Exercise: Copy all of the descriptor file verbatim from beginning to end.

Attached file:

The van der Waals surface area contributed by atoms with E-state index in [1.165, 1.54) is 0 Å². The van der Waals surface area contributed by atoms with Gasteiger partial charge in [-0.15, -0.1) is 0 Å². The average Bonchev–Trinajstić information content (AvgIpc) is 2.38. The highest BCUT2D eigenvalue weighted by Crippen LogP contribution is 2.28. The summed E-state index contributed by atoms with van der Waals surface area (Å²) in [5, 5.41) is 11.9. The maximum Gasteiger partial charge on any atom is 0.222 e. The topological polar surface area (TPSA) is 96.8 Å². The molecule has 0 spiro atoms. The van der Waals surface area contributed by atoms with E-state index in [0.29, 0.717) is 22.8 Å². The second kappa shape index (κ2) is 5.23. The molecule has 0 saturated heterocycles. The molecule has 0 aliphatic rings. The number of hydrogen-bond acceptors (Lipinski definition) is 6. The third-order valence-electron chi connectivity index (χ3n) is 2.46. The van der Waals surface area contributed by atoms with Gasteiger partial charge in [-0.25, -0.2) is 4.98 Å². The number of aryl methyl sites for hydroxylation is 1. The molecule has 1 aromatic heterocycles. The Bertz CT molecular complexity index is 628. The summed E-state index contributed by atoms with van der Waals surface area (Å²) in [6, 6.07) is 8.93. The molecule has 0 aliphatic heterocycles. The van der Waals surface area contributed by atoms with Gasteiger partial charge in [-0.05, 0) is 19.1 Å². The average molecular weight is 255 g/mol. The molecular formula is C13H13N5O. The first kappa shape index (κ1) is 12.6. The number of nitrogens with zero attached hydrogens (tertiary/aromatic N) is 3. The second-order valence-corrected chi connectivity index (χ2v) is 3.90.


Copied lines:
The van der Waals surface area contributed by atoms with E-state index in [1.165, 1.54) is 0 Å². The van der Waals surface area contributed by atoms with Gasteiger partial charge in [-0.15, -0.1) is 0 Å². The average Bonchev–Trinajstić information content (AvgIpc) is 2.38. The highest BCUT2D eigenvalue weighted by Crippen LogP contribution is 2.28. The summed E-state index contributed by atoms with van der Waals surface area (Å²) in [5, 5.41) is 11.9. The maximum Gasteiger partial charge on any atom is 0.222 e. The topological polar surface area (TPSA) is 96.8 Å². The molecule has 0 spiro atoms. The van der Waals surface area contributed by atoms with E-state index in [0.29, 0.717) is 22.8 Å². The second kappa shape index (κ2) is 5.23. The molecule has 0 saturated heterocycles. The molecule has 0 aliphatic rings. The number of hydrogen-bond acceptors (Lipinski definition) is 6. The third-order valence-electron chi connectivity index (χ3n) is 2.46. The van der Waals surface area contributed by atoms with Gasteiger partial charge in [-0.25, -0.2) is 4.98 Å². The number of aryl methyl sites for hydroxylation is 1. The molecule has 1 aromatic heterocycles. The Bertz CT molecular complexity index is 628. The summed E-state index contributed by atoms with van der Waals surface area (Å²) in [6, 6.07) is 8.93. The molecule has 0 aliphatic heterocycles. The van der Waals surface area contributed by atoms with Gasteiger partial charge in [-0.05, 0) is 19.1 Å². The average molecular weight is 255 g/mol. The molecular formula is C13H13N5O. The first kappa shape index (κ1) is 12.6. The number of nitrogens with zero attached hydrogens (tertiary/aromatic N) is 3. The second-order valence-corrected chi connectivity index (χ2v) is 3.90.